With a 7-0 record, 1.26 earned-run average and three complete games in eight career postseason starts, Cliff Lee has thrust himself into an elite class of playoff pitchers from the modern era, a star-studded group headed by Sandy Koufax and Bob Gibson. "Right now, he belongs in that conversation ? you can put Lee in that class because of what he's doing," said former Dodgers manager Tom Lasorda, 83. "He has tremendous command of three pitches: a fastball, curve and changeup, and he changes speeds very well.
SPORTS
February 20, 2002 | From Staff and Wire Reports
Hall of Fame pitcher Bob Gibson was cited for assault after a case of possible road rage in Omaha. Authorities said the situation started Friday in traffic and ended about 10 miles away after a fist fight at an Interstate 80 gas station in Sarpy County. Miguel Sanchez alleged Gibson pulled out from a car lot and cut him off in traffic. Sanchez admitted he retaliated and cut Gibson off, but believed the altercation would end there.
ENTERTAINMENT
November 14, 1996
Hamilton Camp, Judy Henske, the Limeliters' Alex Hassilev and the Monkees' Peter Tork will be among the singers performing at a wake on Saturday for folk singer Bob Gibson, who died in September. The 7 p.m. event will be held at the Ash Grove on the Santa Monica Pier, and will benefit the Progressive Supra Nuclear Palsy Foundation. Information: (310) 656-8501.
CALIFORNIA | LOCAL
October 13, 1996
Bob Gibson, 64, a folk musician who co-wrote the hit song "Abilene." Gibson was a fixture on the folk scene in New York's Greenwich Village and in Chicago before moving to Portland, Ore., three years ago. Gibson's songs were recorded during the folk music boom of the 1960s by such groups as Peter, Paul & Mary, the Chad Mitchell Trio, the Kingston Trio and the Seekers.
SPORTS
March 12, 1995 | R.B. FALLSTROM, ASSOCIATED PRESS
It's been 20 years since Bob Gibson last stared down a hitter who dared crowd the plate and 10 years since he last put on a major league uniform. Well, The Glare is alive and well. The Hall of Fame pitcher is back with the St. Louis Cardinals, and if you want to see it just ask him about his specific duties. "Job descriptions are for writers," snorted Gibson, 58. "A coach is a coach is a coach, period.
SPORTS
June 30, 1989
They tell the story about a batter digging in against Dizzy Dean, taking his sweet time as he scratched away with his spikes, until finally Dean yelled in, "You all done? You comfortable? Well, you better call for the groundskeeper and get a shovel because that's where they're gonna bury you." Ron Fairly, San Francisco Giants broadcaster, told the New York Times one about another St. Louis Cardinals fireballer, Bob Gibson. "Derrel Thomas went up against Gibson one time and held his hands up like this, calling time," Fairly said.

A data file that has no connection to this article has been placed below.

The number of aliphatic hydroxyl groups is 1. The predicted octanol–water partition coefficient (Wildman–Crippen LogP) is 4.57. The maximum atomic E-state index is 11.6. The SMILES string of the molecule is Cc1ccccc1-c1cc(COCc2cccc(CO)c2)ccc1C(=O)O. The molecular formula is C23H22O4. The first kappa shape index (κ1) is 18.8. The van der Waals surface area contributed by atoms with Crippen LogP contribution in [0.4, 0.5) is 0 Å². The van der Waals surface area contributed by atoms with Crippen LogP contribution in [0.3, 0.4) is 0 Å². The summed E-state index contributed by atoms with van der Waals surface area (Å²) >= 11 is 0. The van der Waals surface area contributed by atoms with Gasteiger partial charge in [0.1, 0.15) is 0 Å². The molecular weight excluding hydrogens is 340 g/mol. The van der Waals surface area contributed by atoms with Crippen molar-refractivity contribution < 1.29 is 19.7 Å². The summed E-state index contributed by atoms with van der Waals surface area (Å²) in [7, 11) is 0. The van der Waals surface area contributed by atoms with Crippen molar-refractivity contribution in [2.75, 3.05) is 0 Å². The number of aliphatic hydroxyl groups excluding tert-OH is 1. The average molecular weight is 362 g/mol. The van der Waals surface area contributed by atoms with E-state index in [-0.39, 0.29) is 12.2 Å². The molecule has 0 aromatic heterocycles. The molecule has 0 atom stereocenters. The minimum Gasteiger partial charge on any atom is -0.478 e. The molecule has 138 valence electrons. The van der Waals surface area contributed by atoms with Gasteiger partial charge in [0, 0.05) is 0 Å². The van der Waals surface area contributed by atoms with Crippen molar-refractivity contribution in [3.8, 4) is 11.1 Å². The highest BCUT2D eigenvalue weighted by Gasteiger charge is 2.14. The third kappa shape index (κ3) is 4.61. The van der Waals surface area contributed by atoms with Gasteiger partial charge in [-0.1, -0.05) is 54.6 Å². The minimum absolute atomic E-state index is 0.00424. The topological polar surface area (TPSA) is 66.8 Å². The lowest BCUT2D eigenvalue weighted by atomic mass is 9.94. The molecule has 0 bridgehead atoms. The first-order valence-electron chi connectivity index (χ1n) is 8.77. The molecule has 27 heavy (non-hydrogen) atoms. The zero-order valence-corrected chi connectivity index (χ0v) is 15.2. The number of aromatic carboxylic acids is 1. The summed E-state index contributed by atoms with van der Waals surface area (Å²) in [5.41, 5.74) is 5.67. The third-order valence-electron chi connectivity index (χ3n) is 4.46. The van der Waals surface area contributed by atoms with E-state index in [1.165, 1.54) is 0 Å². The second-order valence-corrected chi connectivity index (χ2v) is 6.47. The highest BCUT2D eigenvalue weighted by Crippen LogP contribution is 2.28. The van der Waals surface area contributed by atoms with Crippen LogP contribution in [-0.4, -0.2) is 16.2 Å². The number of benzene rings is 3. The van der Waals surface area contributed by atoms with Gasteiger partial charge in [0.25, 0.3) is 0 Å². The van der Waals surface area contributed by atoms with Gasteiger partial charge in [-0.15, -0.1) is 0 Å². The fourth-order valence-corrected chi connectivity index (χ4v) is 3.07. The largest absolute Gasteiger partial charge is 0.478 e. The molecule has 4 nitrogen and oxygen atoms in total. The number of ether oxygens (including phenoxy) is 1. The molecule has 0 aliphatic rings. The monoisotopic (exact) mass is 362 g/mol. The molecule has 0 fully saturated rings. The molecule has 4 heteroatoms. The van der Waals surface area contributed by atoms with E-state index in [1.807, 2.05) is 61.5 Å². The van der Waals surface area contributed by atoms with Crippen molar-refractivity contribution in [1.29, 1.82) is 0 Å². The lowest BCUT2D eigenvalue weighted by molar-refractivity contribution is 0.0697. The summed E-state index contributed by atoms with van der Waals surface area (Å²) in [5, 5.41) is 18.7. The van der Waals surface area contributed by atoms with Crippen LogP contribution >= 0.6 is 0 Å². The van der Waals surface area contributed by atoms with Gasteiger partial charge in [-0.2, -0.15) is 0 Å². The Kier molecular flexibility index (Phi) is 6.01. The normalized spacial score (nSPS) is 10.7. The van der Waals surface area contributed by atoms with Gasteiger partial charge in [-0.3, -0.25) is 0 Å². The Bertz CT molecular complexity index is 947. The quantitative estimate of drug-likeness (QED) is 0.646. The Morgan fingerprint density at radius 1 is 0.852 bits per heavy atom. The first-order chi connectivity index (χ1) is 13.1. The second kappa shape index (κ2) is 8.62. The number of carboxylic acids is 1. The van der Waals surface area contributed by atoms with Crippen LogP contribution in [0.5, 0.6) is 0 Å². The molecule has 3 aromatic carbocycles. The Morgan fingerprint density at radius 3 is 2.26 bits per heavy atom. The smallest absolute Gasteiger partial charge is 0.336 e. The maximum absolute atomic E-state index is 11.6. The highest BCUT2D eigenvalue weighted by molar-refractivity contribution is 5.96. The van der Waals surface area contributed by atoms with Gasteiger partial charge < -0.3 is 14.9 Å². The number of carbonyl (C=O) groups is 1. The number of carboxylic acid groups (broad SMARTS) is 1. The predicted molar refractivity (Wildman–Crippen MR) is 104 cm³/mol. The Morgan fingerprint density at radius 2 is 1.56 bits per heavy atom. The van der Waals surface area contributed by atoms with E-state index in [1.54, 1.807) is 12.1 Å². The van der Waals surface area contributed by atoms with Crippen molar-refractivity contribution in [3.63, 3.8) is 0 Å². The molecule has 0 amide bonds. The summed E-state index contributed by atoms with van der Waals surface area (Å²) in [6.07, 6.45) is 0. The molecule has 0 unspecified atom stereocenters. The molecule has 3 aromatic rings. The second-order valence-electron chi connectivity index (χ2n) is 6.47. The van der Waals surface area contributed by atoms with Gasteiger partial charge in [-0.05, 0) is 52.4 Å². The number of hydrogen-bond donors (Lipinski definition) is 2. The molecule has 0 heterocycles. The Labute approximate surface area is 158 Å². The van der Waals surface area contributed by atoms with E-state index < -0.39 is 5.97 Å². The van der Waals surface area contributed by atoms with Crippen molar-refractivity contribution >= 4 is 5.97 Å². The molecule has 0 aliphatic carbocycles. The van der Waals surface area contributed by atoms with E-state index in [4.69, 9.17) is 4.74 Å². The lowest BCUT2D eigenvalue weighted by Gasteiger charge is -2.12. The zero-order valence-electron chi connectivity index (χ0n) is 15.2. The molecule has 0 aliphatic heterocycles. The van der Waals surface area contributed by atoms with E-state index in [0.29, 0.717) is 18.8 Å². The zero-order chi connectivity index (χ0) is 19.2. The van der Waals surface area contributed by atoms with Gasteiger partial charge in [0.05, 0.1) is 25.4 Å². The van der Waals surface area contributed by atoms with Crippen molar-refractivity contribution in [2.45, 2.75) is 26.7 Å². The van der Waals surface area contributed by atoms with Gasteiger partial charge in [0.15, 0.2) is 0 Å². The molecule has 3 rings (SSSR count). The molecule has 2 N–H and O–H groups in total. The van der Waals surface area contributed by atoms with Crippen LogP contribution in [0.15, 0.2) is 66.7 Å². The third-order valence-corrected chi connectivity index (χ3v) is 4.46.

CALIFORNIA | LOCAL
May 16, 1989 | Jim Murray
Everyone knows who The Doc is. Bulldog. Roger the Rocket. The best pitchers of the era, right? Dwight Gooden, Orel Hershiser, Roger Clemens. We all know who The Big Train was. Matty. The Meal Ticket. Gibby. Tom Terrific. Sandy. Big D. Great pitchers of the ages. Walter Johnson, Christy Mathewson, Carl Hubbell, Bob Gibson, Seaver, Koufax, Don Drysdale. And, then, of course, there was/is The Dutchman. Who? You ask. Dutch Leonard? Dutch Reuther? No, we're talking here about a real Dutchman.
SPORTS
August 8, 1987
Reader G.R. Turgeon, in his critique of Jim Murray's column on Bob Gibson, mentioned a number of pitchers' earned-run averages that were lower than Gibson's 1.12 in 1968. As a critic, however, he, too, proves human. How else to explain his unforgivable omission of Ferdinand M. Schupp's ERA of 0.90 for the 1916 New York Giants? JAMES B. DOWLING Torrance
SPORTS
November 5, 1988
Jim Murray's point is well taken in his column, "Toughest Out Never Came to the Plate" (Oct. 27). Superstar pitchers have not fared that well in World Series play. Fine. But when he claims that Sandy Koufax "probably pitched up to his potential in a Series better than almost any other superstar," he should have underscored probably and almost because he made no mention of the man from Omaha, Neb. That's right. Bob Gibson. To omit Gibson is another sign that Murray suffers from Dodgeritis, characterized by overzealous interpretations of Dodger feats.
SPORTS
July 10, 1988 | SCOTT HOWARD-COOPER
There is no concrete reason, astrological explanation nor mathematical hypothesis why 1968 should have been such a dominating season for pitchers. There are, however, a few educated guesses: --Pitching coaches. "Collectively, the game was going in a new direction," said Denny McLain, who won 31 games for the Detroit Tigers. "The professionals had real major league pitching coaches, rather than just the managers' buddies.